Synthetic Diamonds – Are they really “Ethical”?
By Bryan Boyne (g.g.) , Thursday, May 05, 2016
Reports from various sources indicate that significant advances are being made in the production of synthetic diamonds. As more companies enter the business and begin to market their products, some disturbing trends are starting to emerge with respect to their marketing message. Some high profile outfits are making a strong push to position their synthetic product as an “ethical alternative’ to natural diamonds. Unfortunately, this claim is largely untrue, it is misleading to consumers, and it is tragically unfair to millions of innocent people.
Leonardo DiCaprio – On the Wrong Side of the Issue
Most recently, Leonardo DiCaprio has lent his name to the marketing efforts of a corporation called Diamond Foundry, a company in which he has a significant financial stake. Mr. DiCaprio was prominent in popularizing the issue of conflict diamonds as the star in the movie Blood Diamonds and as such, his advocacy for synthetic diamonds as an “ethical alternative” to natural diamonds carries enormous weight with the buying public.
But let us take a look at the facts. According to Martin Rapaport, one and a half million artisanal diamond diggers and some seven million people they support rely on the sale of natural diamonds to sustain their lives. In 2002 (four years before the movie came out) the Kimberley Process (KP) had already been established through the United Nations to address the problem of conflict diamonds. According to the KP website, “the only current case of rebel forces controlling diamond-producing areas is in Côte d'Ivoire. These conflict diamonds constitute less than 0.1% of the world's production, according to estimates from the Kimberley Process (KP) and the United Nations.”
Open Letters to Leonardo DiCaprio
In response to Mr. DiCaprio’s statements about synthetic diamonds, Martin Rapaport who is one of the most prominent figures in the diamond world, wrote an open letter to Mr. DiCaprio imploring him to redirect his efforts to help the millions of people who benefit from natural diamond industries, many of whom are the very people whose plight he highlighted in his film. Indeed, to the extent that his influence unfairly depicts the natural diamond industry as essentially “unethical”, those very people who depend on natural diamonds for their livelihood, their education, and their access to health care, will be damaged by his representations. And that would be the most unethical of all outcomes to bring about. It should be noted that Mr. Rapaport has been a very vocal proponent of ethically sourced diamonds and has taken very strong action to expose illicit trading in conflict diamonds. So it is clear that both Mr. Rapaport and Mr. DiCaprio share the same humanitarian goals.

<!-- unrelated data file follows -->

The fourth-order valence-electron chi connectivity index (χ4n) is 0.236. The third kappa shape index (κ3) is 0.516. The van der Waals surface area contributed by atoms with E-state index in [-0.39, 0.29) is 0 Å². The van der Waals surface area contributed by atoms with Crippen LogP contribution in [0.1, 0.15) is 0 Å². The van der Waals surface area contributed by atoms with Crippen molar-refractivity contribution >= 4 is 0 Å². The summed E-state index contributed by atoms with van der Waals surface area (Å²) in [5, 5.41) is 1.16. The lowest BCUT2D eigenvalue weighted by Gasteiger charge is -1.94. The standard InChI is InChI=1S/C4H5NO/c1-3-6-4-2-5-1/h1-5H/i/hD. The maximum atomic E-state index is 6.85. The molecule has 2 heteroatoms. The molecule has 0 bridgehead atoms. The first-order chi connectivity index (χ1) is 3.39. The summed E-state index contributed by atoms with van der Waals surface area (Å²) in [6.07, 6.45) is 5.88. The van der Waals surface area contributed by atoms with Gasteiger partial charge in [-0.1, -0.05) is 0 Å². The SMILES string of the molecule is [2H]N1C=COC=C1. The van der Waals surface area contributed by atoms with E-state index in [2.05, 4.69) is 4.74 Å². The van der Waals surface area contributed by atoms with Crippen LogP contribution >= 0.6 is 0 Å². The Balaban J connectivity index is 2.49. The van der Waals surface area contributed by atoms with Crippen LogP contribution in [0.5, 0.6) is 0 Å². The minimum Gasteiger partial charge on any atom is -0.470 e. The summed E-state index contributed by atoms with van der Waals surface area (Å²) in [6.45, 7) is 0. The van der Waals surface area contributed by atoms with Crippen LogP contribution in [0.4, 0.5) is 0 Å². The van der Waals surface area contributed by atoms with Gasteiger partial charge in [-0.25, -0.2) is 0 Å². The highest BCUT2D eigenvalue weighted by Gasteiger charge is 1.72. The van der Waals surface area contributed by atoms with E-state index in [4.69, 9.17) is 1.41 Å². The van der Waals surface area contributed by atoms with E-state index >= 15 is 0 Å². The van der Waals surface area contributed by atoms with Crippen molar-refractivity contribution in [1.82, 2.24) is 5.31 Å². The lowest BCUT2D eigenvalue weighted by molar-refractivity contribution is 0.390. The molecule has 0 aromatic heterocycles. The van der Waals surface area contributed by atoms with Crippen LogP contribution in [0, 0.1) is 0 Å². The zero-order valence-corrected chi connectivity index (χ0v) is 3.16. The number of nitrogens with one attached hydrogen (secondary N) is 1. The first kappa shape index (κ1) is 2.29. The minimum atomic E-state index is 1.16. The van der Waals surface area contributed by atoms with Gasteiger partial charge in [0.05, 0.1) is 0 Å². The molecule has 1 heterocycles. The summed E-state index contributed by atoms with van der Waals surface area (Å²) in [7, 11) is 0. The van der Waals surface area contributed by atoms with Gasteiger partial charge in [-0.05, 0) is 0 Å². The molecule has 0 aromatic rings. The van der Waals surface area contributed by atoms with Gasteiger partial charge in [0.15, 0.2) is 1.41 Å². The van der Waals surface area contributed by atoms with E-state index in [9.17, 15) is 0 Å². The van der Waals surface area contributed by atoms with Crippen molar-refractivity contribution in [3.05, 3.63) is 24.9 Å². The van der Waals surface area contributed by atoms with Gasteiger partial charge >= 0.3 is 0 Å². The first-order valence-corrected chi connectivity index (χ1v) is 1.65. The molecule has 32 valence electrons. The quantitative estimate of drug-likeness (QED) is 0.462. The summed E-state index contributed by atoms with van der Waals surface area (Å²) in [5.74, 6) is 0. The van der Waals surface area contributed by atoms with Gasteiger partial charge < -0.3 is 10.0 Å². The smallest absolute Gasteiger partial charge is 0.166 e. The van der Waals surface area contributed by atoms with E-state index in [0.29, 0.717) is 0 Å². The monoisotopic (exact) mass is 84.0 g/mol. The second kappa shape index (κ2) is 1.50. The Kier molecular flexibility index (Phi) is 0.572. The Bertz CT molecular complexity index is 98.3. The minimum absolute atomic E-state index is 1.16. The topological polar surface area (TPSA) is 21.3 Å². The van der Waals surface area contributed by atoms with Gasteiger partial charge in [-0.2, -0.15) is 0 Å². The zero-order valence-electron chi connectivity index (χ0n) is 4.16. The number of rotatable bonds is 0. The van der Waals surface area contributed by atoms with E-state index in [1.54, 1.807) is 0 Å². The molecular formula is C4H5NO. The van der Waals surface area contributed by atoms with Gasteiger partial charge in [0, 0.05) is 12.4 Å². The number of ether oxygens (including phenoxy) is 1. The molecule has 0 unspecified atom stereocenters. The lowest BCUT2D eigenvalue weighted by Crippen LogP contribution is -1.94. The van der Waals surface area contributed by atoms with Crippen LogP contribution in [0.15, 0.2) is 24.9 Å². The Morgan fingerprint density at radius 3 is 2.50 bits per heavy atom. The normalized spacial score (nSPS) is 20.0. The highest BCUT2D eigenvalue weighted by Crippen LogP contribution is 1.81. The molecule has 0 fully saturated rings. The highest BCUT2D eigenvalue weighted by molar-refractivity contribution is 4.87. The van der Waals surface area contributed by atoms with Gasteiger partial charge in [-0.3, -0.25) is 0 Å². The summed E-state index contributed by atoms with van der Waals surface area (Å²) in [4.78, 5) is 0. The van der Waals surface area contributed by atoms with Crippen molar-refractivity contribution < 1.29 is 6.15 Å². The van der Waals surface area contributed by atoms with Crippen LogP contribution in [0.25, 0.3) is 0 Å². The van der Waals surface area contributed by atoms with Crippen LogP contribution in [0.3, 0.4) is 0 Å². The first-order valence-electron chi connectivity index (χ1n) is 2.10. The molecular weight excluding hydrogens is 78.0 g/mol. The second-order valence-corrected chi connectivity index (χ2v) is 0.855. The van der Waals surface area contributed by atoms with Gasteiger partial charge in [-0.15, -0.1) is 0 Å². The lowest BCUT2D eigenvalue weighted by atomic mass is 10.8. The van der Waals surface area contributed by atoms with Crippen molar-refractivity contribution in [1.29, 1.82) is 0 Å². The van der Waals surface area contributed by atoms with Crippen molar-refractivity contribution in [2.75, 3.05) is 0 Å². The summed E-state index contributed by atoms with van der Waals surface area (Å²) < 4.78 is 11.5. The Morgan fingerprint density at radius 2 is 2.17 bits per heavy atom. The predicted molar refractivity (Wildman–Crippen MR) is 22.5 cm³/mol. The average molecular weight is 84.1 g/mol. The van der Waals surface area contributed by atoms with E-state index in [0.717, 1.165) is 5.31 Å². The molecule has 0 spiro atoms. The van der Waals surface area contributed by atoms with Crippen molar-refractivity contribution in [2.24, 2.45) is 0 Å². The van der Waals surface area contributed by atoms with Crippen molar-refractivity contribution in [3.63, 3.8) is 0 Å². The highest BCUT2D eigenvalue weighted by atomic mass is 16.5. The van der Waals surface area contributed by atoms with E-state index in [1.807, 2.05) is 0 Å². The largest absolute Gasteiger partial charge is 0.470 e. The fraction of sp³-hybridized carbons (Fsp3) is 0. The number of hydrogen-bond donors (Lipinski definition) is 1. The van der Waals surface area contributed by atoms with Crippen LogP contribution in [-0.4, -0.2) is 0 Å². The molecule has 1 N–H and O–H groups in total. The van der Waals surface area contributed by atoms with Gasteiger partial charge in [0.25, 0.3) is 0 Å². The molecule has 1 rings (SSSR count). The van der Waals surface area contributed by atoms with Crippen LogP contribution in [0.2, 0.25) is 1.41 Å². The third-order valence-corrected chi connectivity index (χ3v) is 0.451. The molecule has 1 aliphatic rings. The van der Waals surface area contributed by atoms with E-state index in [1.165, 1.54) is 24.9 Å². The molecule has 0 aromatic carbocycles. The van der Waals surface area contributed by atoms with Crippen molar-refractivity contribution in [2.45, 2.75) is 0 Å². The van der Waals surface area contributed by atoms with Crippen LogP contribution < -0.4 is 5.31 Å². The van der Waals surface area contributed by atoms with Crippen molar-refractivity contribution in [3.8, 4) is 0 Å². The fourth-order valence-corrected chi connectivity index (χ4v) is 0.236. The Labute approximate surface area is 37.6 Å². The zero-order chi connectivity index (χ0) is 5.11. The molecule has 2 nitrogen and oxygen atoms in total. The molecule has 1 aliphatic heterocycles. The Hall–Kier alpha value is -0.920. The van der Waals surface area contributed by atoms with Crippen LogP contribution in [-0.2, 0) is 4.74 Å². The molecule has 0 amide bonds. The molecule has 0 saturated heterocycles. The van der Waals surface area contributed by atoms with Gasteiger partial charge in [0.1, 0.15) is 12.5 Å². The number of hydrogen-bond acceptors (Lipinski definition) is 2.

In a separate letter to Mr. DiCaprio, Mr. Ian Smillie of the Diamond Development Initiative (DDI) which works with governments, industry, and NGO’s to promote and enhance beneficiation efforts in diamond mining communities, made a similar direct plea for responsible messaging. His letter explained how positioning the synthetic product as “ethical” and thereby implying natural diamonds to be “unethical”, would be extremely damaging to the social cause that Mr. DiCaprio is advocating. The letter suggests that he could make a true contribution by using his influence to work with DDI and other organizations to improve the conditions and opportunities for those working in the natural diamond industries.
Whiteflash Supports Rapaport and DDI
Whiteflash fully supports the efforts of Martin Rapaport, DDI, and many other knowledgeable and well intentioned members of civil society in calling for the synthetic diamond industry to market their product accurately and fairly. If they are truly interested in “ethics” they will not demonize an entire population of workers and their families who are engaged in the legitimate and peaceful pursuit of an honorable and often tenuous livelihood.
We recognize that synthetic diamonds have a place in the jewelry industry and fully support the idea that new and innovative companies should be welcomed to the market for the benefit of the consumer. But all products must be marketed with integrity. Messaging the value proposition of the synthetic product should not involve disparaging all those involved in and around the natural diamond industry. And it should not mislead the public into thinking they are helping anyone other than the corporations who are manufacturing and selling synthetics grown in a laboratory.
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